What Is Telegraphic Speech for Children?

By Gaby Hernz
Child speaking with mother on grass field
Child speaking with mother on grass field

Telegraphic speech obtains its name from its concise and laconic nature. Much like a telegram, telegraphic speech mostly is limited to a noun and a verb and usually contains little to no grammar. It is characterized by using only the most essential words to get the point across, such as “dog running” instead of “the dog is running.”

The Telegraphic Speech Stage

Telegraphic speech is a common stage for children in the process of acquiring language. Approximately between the ages of 18 to 24 months, the average child will start speaking in two- to three-word sentences, which can be recognized as telegraphic speech. Most children will stop using telegraphic speech by age 3.

Parents' Use of Telegraphic Speech

Some parents use telegraphic speech when communicating with their children in the belief that speaking this way will help a child learn to speak faster because only the key words are used. Experts disagree, however. Telegraphic speech may hinder the child from learning proper grammar and word meaning, according to Marc Fey, Ph.D., a professor at the University of Kansas Medical Center. For example, when parents use grammatically correct sentences, a child can learn that words ending in "-ing" are usually verbs, which gives him the ability to make clear distinctions between verbs and nouns.

Leaving the Telegraphic Speech Stage

To encourage a child to leave the telegraphic speech stage, parents may want to repeat what their child says in a complete, grammatically correct sentence. The sentence does not need to be long and complicated. A short, simple phrase can help the child learn proper grammar. The Hanen Centre recommends this rule of thumb: Use only the sentences with your child that you would use with an adult.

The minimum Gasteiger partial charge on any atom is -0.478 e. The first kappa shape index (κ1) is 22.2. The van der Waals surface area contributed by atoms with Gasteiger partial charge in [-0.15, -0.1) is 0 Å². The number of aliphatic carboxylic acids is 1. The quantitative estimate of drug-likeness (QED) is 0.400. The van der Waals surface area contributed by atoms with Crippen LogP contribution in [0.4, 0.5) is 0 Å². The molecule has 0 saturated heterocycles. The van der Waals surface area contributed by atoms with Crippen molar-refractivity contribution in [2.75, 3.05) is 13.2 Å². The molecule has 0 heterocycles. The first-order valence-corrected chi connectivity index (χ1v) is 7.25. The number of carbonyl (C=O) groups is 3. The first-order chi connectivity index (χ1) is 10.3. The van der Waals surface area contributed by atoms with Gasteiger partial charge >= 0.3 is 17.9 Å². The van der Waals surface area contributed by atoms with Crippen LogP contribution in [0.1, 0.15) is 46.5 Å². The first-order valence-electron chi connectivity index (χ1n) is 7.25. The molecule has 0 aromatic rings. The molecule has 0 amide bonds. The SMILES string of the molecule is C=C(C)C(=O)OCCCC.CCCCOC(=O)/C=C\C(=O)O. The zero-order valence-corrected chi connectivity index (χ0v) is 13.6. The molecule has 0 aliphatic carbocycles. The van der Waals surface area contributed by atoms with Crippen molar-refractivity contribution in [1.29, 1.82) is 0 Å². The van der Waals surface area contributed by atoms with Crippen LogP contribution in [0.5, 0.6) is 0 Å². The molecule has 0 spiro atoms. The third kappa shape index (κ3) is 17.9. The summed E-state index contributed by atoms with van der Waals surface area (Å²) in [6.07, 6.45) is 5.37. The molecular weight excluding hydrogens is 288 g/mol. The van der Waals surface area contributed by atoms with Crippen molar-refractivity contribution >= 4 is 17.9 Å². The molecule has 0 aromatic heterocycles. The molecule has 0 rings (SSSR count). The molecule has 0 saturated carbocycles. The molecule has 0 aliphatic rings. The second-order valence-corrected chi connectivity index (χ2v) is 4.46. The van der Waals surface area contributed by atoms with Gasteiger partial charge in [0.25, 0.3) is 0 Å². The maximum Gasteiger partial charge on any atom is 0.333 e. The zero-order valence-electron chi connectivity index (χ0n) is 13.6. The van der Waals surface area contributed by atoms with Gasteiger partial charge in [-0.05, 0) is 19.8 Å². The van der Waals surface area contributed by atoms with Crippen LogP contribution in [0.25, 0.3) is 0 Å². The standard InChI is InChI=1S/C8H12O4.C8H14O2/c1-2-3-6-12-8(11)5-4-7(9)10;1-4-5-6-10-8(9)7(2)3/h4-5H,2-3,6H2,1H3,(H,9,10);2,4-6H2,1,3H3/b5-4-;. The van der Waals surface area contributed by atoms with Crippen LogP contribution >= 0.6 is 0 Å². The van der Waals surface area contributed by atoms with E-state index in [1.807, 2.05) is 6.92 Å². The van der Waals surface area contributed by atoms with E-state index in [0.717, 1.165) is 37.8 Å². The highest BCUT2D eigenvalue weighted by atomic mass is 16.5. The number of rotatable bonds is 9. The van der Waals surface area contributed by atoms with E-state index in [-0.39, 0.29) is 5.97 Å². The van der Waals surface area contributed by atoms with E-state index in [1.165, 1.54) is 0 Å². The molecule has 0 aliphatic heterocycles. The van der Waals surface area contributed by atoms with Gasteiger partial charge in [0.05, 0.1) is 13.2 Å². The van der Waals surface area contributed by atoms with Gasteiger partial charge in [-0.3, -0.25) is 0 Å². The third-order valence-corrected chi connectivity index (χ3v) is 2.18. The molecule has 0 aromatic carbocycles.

After the Telegraphic Speech Stage

A child’s vocabulary dramatically increases after the telegraphic stage. On average, after 24 months, children begin using grammatical constructions of various kinds, such as adding "-ing" to verbs and using defined articles such as "the." Although it may seem that a child’s vocabulary is regressing after she leaves this stage, it is actually the contrary. Children begin learning new rules for grammar, which they tend to overgeneralize, thus leading them to make linguistic mistakes, such as the use of “-ed” for the past tense of verbs, even those that are irregular, and adding "s" to every plural. However, parents do not need to worry about these mistakes, as the children are going through a stage that generally passes after they learn and become more familiar with grammar rules. Repeating your child's sentence with a grammatically correct one will improve her linguistic abilities faster than if you do not correct her sentence.

About the Author

Gaby Hernandez has been writing biblical discourses and essays on religious topics since 1998. In 2008, she began writing articles on early human development and the difficulties of adolescence that were published on an online outlet. Hernandez holds a Bachelor of Arts in child and adolescent development from California State University, Northridge.